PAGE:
Septic shock is characterized by a dysregulated response to infection, hypotension and activation of the coagulation system. Markers of coagulation activation are commonly used to diagnose and monitor ensuing coagulopathies. In this study, we sought to determine levels of circulating thrombin in patients with septic shock. To characterize levels of circulating, active thrombin in patients with septic shock. 48 patients with septic shock were included in this prospective, observational study. Blood samples were obtained on admission, day 1, day 3 and day 6. Levels of active thrombin were measured using a standardized, clinically applicable oligonucleotide (aptamer)-based enzyme-capture assay (OECA). Thrombin levels were correlated with established indirect thrombin parameters, conventional coagulation tests, laboratory parameters, patient characteristics and outcome. Elevated levels of thrombin were detected in 27 patients (56.3%) during the course of the study. Thrombin levels were positively correlated with thrombin-antithrombin complexes (r = 0.30, p < 0.05) and negatively associated with FVII levels (r = − 0.28, p < 0.05). Thrombin levels on admission did not predict 30-day mortality (OR 0.82, 95% CI 0.23–2.92, p = 0.77). Circulating levels of active thrombin can be measured in a subset of patients with septic shock. Although thrombin levels are correlated with established markers of coagulation, they do not provide additional prognostic information.
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The datasets analysed are available from the corresponding author on reasonable request.
Analysis of variance
- APACHE II:
Acute physiology and chronic health evaluation II
Activated protein C
Activated partial thromboplastin time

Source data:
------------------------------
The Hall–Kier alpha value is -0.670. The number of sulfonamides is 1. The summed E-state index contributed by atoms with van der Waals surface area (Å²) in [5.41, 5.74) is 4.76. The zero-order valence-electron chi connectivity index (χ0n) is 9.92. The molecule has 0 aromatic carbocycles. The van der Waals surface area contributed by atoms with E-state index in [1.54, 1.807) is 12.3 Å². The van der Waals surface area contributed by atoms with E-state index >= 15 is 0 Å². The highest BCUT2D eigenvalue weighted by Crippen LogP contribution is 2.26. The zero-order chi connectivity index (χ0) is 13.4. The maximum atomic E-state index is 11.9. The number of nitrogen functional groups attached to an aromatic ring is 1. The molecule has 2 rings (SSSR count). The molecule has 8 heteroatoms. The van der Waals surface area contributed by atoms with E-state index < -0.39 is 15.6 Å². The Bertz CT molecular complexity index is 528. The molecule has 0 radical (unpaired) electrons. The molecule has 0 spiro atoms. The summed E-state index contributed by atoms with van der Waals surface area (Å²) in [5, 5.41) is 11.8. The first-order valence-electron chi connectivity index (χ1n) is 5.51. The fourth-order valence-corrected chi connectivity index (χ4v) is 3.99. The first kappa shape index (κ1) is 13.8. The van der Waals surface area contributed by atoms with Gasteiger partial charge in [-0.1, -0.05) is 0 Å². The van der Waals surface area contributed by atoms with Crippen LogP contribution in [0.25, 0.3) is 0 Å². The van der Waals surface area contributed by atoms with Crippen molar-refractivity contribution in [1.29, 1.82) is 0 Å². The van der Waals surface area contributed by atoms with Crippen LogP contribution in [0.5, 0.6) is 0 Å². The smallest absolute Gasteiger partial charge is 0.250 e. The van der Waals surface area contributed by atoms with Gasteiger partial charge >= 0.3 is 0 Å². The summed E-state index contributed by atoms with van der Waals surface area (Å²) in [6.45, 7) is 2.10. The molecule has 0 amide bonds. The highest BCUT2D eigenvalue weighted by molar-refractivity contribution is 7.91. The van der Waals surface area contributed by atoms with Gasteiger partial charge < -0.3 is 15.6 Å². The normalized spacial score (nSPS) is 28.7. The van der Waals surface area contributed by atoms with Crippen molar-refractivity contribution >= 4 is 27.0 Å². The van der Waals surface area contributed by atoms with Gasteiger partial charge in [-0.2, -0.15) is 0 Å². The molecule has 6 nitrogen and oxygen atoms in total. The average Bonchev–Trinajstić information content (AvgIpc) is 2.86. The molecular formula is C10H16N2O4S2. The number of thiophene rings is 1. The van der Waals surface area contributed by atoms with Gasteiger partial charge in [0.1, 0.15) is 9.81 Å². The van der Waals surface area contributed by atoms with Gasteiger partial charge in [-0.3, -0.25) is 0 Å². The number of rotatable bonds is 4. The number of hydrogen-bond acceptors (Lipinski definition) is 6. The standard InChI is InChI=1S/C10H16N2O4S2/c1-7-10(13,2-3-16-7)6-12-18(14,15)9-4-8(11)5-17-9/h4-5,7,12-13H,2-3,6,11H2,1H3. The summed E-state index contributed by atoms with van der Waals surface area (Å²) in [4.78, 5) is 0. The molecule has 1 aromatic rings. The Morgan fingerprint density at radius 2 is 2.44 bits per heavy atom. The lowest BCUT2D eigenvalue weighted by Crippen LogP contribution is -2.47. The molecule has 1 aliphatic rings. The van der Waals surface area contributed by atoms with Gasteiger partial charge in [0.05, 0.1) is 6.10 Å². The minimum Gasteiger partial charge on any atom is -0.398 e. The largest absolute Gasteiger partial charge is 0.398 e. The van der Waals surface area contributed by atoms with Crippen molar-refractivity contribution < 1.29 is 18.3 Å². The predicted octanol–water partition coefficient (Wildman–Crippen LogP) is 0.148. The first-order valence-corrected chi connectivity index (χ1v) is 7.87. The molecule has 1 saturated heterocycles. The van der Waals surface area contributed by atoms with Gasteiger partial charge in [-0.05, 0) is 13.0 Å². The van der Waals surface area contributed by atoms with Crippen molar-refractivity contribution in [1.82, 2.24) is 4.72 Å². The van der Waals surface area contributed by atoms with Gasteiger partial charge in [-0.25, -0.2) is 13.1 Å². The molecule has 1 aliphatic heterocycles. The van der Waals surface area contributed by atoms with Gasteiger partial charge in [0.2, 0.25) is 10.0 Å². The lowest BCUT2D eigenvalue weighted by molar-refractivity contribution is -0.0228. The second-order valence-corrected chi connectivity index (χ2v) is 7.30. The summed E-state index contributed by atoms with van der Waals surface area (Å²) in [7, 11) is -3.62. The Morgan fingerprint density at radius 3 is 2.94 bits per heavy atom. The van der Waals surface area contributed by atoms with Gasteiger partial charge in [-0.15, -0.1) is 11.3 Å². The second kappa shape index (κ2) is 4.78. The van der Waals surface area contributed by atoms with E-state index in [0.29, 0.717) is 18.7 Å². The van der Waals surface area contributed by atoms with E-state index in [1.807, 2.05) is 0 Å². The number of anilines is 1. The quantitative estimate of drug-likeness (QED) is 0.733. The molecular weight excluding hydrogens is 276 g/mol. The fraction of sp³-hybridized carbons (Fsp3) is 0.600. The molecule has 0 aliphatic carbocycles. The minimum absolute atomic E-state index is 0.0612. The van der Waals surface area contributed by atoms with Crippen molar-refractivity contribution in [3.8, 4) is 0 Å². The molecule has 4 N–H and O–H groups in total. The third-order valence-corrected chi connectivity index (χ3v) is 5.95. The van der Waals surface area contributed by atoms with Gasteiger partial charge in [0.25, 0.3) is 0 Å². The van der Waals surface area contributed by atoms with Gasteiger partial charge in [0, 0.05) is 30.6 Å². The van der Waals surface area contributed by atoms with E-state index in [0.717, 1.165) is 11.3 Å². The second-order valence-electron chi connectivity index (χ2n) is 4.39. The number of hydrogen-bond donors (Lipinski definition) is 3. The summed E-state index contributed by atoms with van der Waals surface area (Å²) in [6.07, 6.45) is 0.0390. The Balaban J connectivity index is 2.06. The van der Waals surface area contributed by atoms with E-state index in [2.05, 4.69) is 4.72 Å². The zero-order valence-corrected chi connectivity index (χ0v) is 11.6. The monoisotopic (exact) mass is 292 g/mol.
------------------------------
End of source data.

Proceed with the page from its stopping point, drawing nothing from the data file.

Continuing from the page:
Disseminated intravascular coagulation
- F1 + F2:
Prothrombin activation fragment F1 + 2
Coagulation factor VII
Intensive care unit
International normalized ratio
Lower limit of quantification
New oral anticoagulant
Oligonucleotide (aptamer)-based enzyme-capture assay
Simplified Acute Physiology Score
Vitamin K antagonist
White blood cell count
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The authors thank the Klaus Tschira Charitable Foundation for its kind support. The authors further thank Simone Gasper for expert technical assistance.
This study was funded by the Klaus Tschira Charitable Foundation (Grant No. 00.271.2015).
Conflict of interest
Martin Borggrefe declares financial relations, including speaker honoraria and research grants, with Boston Scientific, Medtronic, Impulse Dynamics, St. Jude Medical, CVRx, Biotronic, Pfizer, Bayer and Böhringer-Ingelheim. All other authors declare that they have no conflict of interest.
All procedures performed in studies involving human participants were in accordance with the ethical standards of the institutional research committee (University of Heidelberg, Germany; reference number 2015-526N-MA) and with the 1964 Helsinki declaration and its later amendments.
Informed consent was obtained from all individual participants included in the study.
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Becher, T., Müller, J., Akin, I. et al. Characterization of circulating thrombin in patients with septic shock: a prospective observational study. J Thromb Thrombolysis 50, 90–97 (2020). https://doi.org/10.1007/s11239-019-01992-w
- Shock, septic